In a scathing review of the state’s proliferating business improvement districts, a student project released Tuesday by the UC Berkeley law school accuses the nonprofit groups of systematically abusing homeless people.
The report by the Policy Advocacy Clinic at UC Berkeley School of Law alleges that business improvement districts, or BIDs, are exacerbating the homeless problem “by excluding homeless people from public places without addressing the causes and conditions of homelessness.”
Business improvement districts are formed under state laws that allow property owners to assess fees on themselves to supplement public services. State and federal laws authorizing business improvement districts date to the 1960s in response to the decline of downtown districts.
Initially operating under city oversight, the districts gained more independence with new laws in the 1990s allowing a majority vote of property owners — weighted by assessment — to petition the city to form a district and authorizing districts to spend money on direct services such as sanitation and policing.
The report documented an increase in business improvement district formations after those laws were passed.
“During the 20 years from 1975 to 1994, 13 BIDs were established and 61 anti-homeless laws were enacted,” it said. “During the 20 years from 1995 to 2014, 60 BIDs were established and 193 anti-homeless laws were enacted.”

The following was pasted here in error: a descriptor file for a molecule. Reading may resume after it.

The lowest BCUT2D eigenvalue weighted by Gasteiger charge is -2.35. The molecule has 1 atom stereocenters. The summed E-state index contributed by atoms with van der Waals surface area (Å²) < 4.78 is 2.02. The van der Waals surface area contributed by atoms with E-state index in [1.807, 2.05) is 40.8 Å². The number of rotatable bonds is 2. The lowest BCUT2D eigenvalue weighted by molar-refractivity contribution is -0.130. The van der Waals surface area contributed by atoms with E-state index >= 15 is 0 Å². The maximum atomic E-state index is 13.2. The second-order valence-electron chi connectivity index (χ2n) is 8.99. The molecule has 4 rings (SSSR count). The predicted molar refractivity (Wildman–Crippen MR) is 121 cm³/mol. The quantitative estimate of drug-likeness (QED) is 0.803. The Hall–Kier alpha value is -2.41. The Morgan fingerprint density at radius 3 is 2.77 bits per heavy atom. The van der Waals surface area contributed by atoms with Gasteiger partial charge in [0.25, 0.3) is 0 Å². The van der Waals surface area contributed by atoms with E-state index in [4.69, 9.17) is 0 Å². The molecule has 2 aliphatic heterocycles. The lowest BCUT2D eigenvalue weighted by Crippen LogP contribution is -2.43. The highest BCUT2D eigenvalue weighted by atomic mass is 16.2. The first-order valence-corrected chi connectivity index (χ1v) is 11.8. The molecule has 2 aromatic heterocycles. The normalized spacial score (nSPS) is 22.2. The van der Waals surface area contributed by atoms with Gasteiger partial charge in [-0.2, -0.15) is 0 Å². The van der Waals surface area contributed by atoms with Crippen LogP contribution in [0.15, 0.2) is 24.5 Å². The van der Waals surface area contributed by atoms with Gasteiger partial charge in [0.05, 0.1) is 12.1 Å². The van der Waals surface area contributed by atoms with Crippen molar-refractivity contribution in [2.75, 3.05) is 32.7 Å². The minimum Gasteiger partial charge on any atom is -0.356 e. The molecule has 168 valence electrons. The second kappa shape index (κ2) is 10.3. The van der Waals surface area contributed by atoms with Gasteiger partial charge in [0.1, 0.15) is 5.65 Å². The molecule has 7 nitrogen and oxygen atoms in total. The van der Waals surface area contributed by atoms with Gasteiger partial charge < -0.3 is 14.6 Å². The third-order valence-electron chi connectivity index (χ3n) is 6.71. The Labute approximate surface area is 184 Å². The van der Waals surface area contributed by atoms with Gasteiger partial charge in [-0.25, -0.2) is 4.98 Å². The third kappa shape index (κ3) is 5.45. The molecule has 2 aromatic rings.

In Los Angeles, a consortium of business improvement districts has 38 member organizations.
The districts have long been criticized for targeting homeless people for removal.
But the new study argues that they are breaking state law by using mandatory property assessments — some from public entities — to advocate for legislation.
The report acknowledged that some business improvement districts engage with social services agencies to assist homeless people, but characterized the practice as part of their broader aim to remove homeless people.
“BID policy advocacy and policing practices are premised on the idea that laws criminalizing activities like sitting, resting, sleeping, and food sharing help homeless people,” it said. “In this view, anti-homeless laws encourage homeless people to access social services.”
Next person I see wearing a suit & tie gets strangled w/ said tie.